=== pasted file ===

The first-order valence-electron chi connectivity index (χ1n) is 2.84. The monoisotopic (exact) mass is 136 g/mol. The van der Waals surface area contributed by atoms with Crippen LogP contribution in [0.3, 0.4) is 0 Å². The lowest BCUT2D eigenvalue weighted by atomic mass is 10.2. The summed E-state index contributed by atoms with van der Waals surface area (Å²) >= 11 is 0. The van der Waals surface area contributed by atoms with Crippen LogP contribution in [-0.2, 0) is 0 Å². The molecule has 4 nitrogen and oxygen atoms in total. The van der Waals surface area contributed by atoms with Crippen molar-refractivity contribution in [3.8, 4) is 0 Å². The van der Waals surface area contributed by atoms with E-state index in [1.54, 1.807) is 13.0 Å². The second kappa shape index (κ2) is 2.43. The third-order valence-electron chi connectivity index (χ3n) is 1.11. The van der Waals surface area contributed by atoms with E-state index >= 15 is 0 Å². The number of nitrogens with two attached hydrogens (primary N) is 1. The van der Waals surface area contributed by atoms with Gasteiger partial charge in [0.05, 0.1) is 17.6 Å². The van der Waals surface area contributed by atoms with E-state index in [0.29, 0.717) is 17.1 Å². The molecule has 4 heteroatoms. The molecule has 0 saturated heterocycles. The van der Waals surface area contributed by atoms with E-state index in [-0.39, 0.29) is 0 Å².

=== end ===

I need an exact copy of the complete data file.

The first-order valence-electron chi connectivity index (χ1n) is 2.84. The monoisotopic (exact) mass is 136 g/mol. The van der Waals surface area contributed by atoms with Crippen LogP contribution in [0.3, 0.4) is 0 Å². The lowest BCUT2D eigenvalue weighted by atomic mass is 10.2. The summed E-state index contributed by atoms with van der Waals surface area (Å²) >= 11 is 0. The van der Waals surface area contributed by atoms with Crippen LogP contribution in [-0.2, 0) is 0 Å². The molecule has 4 nitrogen and oxygen atoms in total. The van der Waals surface area contributed by atoms with Crippen molar-refractivity contribution in [3.8, 4) is 0 Å². The van der Waals surface area contributed by atoms with E-state index in [1.54, 1.807) is 13.0 Å². The second kappa shape index (κ2) is 2.43. The third-order valence-electron chi connectivity index (χ3n) is 1.11. The van der Waals surface area contributed by atoms with E-state index >= 15 is 0 Å². The number of nitrogens with two attached hydrogens (primary N) is 1. The van der Waals surface area contributed by atoms with Gasteiger partial charge in [0.05, 0.1) is 17.6 Å². The van der Waals surface area contributed by atoms with E-state index in [0.29, 0.717) is 17.1 Å². The molecule has 4 heteroatoms. The molecule has 0 saturated heterocycles. The van der Waals surface area contributed by atoms with E-state index in [-0.39, 0.29) is 0 Å².